Here are five books Bill Gates recommends you should read this festive season.

Fun fact: Did you know that Bill Gates dedicates at least an hour a day to reading, and powers through a whopping 50 books a year? While that might seem like an over stated fact, truth is, the billionaire, entrepreneur, and now divorced, has an immense passion for books, and reading seems to be his childhood hobby that’s led him in his successful career. Here are a few books Bill Gates recommends you should consider this festive season.

#1. ‘A Thousand Brains: A New Theory Of Intelligence’ By Jeff Hawkins

Gates stated that he was obsessed with Sci-Fi novels of writers like Isaac Asimov, Edgar Rice Burroughs, and Robert Heinlein. 

“When I was a kid, I was obsessed with science fiction,” he writes on his personal blog GatesNotes“Paul Allen and I would spend countless hours discussing Isaac Asimov’s original Foundation trilogy.”

Image: GatesNotes

He further stated that a few Sci-Fi writers think of artificial intelligence, and was very much trilled with this book by Jeff Hawkins.

“If you’re interested in learning more about what it might take to create a true AI, this book offers a fascinating theory,” he continues, “Hawkins may be best known as the co-inventor of the PalmPilot, but he’s spent decades thinking about the connections between neuroscience and machine learning, and there’s no better introduction to his thinking than this book.”

#2. ‘The Code Breaker: Jennifer Doudna, Gene Editing, And The Future Of The Human Race’ By Walter Isaacson

Ever heard of the ‘CRISPR’ gene editing system? This is one of the most consequential scientific breakthroughs of the last decade, according to Gates.

Image: GatesNotes

“I’m familiar with it because of my work at the foundation — we’re funding a number of projects that use the technology — but I still learned a lot from this comprehensive and accessible book about its discovery by Nobel Prize-winning biochemist Jennifer Doudna and her colleagues.”

He believes that Isaacson did an impressive job in this book that highlights “the most important ethical questions about gene editing.”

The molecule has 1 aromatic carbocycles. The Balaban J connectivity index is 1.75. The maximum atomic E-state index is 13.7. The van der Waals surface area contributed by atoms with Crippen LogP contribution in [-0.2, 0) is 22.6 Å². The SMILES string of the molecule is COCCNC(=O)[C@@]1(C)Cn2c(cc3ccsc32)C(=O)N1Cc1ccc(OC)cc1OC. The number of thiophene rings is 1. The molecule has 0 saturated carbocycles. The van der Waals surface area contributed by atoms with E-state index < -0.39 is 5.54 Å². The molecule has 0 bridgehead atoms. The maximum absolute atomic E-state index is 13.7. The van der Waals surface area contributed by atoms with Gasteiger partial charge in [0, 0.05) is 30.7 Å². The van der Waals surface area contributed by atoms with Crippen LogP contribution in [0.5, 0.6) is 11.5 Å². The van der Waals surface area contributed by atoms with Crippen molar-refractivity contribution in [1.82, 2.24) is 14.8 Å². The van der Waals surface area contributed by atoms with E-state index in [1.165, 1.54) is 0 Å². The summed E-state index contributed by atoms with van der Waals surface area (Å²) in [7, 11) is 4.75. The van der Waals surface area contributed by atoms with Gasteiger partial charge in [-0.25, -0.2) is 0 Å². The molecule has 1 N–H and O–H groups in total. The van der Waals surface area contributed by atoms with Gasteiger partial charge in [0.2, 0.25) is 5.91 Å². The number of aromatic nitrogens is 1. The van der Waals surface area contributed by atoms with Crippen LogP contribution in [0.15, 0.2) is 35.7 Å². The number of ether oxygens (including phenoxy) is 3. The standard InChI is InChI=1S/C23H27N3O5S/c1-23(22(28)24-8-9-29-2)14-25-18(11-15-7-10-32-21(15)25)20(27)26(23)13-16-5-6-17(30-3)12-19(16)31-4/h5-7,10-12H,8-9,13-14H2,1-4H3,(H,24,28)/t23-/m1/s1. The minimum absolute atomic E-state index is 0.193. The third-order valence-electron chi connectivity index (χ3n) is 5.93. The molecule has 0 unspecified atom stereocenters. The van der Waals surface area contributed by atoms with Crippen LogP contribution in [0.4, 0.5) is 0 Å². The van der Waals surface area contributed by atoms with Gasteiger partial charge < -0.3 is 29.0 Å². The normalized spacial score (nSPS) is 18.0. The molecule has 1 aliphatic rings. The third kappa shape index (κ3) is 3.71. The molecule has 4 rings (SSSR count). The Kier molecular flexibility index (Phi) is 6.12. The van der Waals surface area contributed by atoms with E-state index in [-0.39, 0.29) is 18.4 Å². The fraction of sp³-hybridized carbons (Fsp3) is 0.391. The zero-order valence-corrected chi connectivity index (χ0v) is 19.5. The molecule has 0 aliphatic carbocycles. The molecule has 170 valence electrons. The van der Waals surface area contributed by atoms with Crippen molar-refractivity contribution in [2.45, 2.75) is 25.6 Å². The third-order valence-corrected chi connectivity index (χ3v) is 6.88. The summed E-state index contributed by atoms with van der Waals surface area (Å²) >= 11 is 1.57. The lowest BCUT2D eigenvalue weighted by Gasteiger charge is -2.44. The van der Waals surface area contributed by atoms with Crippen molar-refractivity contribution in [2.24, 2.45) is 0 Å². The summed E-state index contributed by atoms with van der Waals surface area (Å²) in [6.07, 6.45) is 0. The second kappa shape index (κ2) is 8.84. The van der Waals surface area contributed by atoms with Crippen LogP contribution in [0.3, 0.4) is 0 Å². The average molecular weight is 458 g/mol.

#3. ‘Klara And The Sun’ By Kazuo Ishiguro

“I love a good robot story,” he writes, “and Ishiguro’s novel about an “artificial friend” to a sick young girl is no exception.”

Image: GatesNotes

This story takes place in a dystopian future where robots aren’t a force to reckon with. Rather, they serve as companions. Gates stated that the book made him think about how humans and “super intelligent robots” would interact in the future. Will we treat them as some kind of pieces of technology or as something more than that? Gates seems to question.

#4. ‘Hamnet’ By Maggie O’Farrell

If you’re confusing the title of this book with Shakespeare’s ‘Hamlet,’ you’re not alone. And as it turned out, his personal life might have influence the famous play. Truth is, O’Farrell actually had a son named “Hamnet” who died at the age of 11, and coincidentally, Shakespeare wrote the tragedy called (you guessed it) … a couple of years later. So it seems to make sense that her story was inspired.

Image: GatesNotes

“I especially enjoyed reading about his wife, Anne, who is imagined here as an almost supernatural figure.” Gates writes.

#5. ‘Project Hail Mary’ By Andy Weir

Image: GatesNotes

This novel is about how a high school science teacher who took an interstellar trip to another star system he knew not about how he got there. But interestingly, he managed to apply some science and clever engineering to survive. Would you believe that Gates said he finished this piece over a weekend? We do.

Which of these books have you read before?

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Written by: Nana Kwadwo, Thu, Nov 25, 2021.

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